The most challenging procedure in this recipe is peeling the tomatoes. There’s a trick that makes this very simple: just score the bottom of the tomato with a shallow X, then dunk it into a pot of boiling water for about 30 seconds. The tomato practically peels itself. I have also recently learned (though this recipe doesn’t specifcially call for it) that blanching garlic cloves can improve their flavour immensely. Just put the garlic in a pot with just enough cold water to cover it, and put the heat on. When the water boils, take the garlic out. Toss out the hot water, replace it with cold water, put the garlic back in, and repeat these steps about three more times. The result is a far mellower garlic flavour that doesn’t have the harsh, bitter edge that it would otherwise.
So after assembling all the ingredients, I put the soup into a sealed container and left it overnight in the fridge, to let the flavours get to know each other. The next day, I ran it through the blender to get as smooth a purée as I could. After that, I strained it through my china cap strainer (another gift from my parents that was high on my wish list) to remove whatever solid particles still remained. The result was a homogeneous, bright red mixing bowl full of soup. It’s made with raw vegetables, so the purée isn’t the perfectly smooth, velvety texture you could get from a cooked soup. I doubt I could make it so without a very fine strainer, like a chinois. But just the china cap alone strained out about a quarter cup of assorted seeds and vegetable skin particles. A roommate asked to have this, as she thought it might be full of fibre. I won’t argue with that, but it was pretty flavourless gunk, all the tasty goodness having stayed in the soup.
At the French Laundry, gazpacho is served as a canapé in a demitasse cup. I prefer something a little more meal-sized for lunch, along with a sandwich. Also, their usual garnish is a drizzle of balsamic glaze. Out of respect for my housemates and my own patience, I decided to forego boiling down vinegar in the kitchen for half a day, instead topping the bowl with a dollop of sour cream and some avocado slices. After all that work, how does it taste? Fantastic. It’s cool and fresh and smooth, and has just a little bit of bite from the garlic and a pinch of cayenne pepper. The store was out of regular tomato juice, so I had to buy the low-sodium variety. Normally I wouldn’t allow that stuff to pass my lips without putting the missing salt back in, but for Thomas Keller’s gazpacho soup, it was perfect.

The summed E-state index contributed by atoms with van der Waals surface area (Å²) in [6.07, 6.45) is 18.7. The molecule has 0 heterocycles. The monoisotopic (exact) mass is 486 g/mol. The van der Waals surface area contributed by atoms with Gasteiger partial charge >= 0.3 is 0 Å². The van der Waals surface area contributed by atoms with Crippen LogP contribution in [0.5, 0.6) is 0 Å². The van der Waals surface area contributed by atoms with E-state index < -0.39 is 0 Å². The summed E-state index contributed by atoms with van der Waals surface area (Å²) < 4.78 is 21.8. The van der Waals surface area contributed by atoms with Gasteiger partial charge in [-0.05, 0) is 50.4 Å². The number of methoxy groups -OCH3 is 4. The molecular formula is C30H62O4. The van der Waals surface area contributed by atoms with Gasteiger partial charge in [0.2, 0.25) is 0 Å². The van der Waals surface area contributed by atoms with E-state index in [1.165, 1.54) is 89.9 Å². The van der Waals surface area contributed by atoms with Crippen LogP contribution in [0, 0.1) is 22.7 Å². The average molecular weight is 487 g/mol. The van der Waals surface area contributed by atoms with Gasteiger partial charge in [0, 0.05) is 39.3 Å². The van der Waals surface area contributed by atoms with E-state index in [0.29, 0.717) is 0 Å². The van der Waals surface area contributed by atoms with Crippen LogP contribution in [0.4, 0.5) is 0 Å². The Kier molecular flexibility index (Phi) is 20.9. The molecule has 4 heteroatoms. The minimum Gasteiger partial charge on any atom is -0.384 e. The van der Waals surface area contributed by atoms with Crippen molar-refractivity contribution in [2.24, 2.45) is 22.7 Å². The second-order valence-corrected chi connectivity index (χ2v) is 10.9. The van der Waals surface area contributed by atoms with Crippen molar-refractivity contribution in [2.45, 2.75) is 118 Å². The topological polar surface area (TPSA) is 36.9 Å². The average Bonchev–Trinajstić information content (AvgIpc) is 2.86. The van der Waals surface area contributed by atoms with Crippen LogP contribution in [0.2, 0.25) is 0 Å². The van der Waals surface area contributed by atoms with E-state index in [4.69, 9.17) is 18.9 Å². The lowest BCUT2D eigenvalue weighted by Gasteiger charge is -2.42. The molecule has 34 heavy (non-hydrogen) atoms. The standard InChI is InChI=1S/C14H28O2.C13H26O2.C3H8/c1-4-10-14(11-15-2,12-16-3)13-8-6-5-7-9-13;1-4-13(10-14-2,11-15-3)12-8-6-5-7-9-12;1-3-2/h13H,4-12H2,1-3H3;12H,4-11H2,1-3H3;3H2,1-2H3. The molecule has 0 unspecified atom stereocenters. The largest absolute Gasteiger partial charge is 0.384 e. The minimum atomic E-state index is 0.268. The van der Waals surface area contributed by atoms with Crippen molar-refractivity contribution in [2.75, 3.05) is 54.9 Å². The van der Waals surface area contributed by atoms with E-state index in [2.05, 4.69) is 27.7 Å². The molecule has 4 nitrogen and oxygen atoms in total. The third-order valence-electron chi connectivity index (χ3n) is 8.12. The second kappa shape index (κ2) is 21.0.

Was it worth all the effort? Yes. Will I do it again? Oh heck yes. This is going into my regular repertoire. I can’t wait to try it again when fresh vegetables are in season and available at the farmer’s market, and by then I’ll probably have the recipe memorized. I might even attempt the balsamic glaze. Meanwhile, I’ll be sure to try something a little more ambitious. While I doubt I’ll ever find a pig’s head for “Head to Toe,” the Sauce Gribiche that accompanies it looks perfectly doable and would probably go well with some braised pork chops.
As an aside, you should go read Carol Blymire’s blog French Laundry at Home. Like me, she received The French Laundry Cookbook as a gift. Unlike me, she was bound and determined to try every single recipe, and blogged the whole experience. I was gratified to see that she started with the same recipe I did, probably for roughly the same reasons. I’ve read about a third of her articles so far, and laughed out loud more than once at some of her less successful efforts. Plus, Carol apparently started a trend in food blogging. Well worth the read.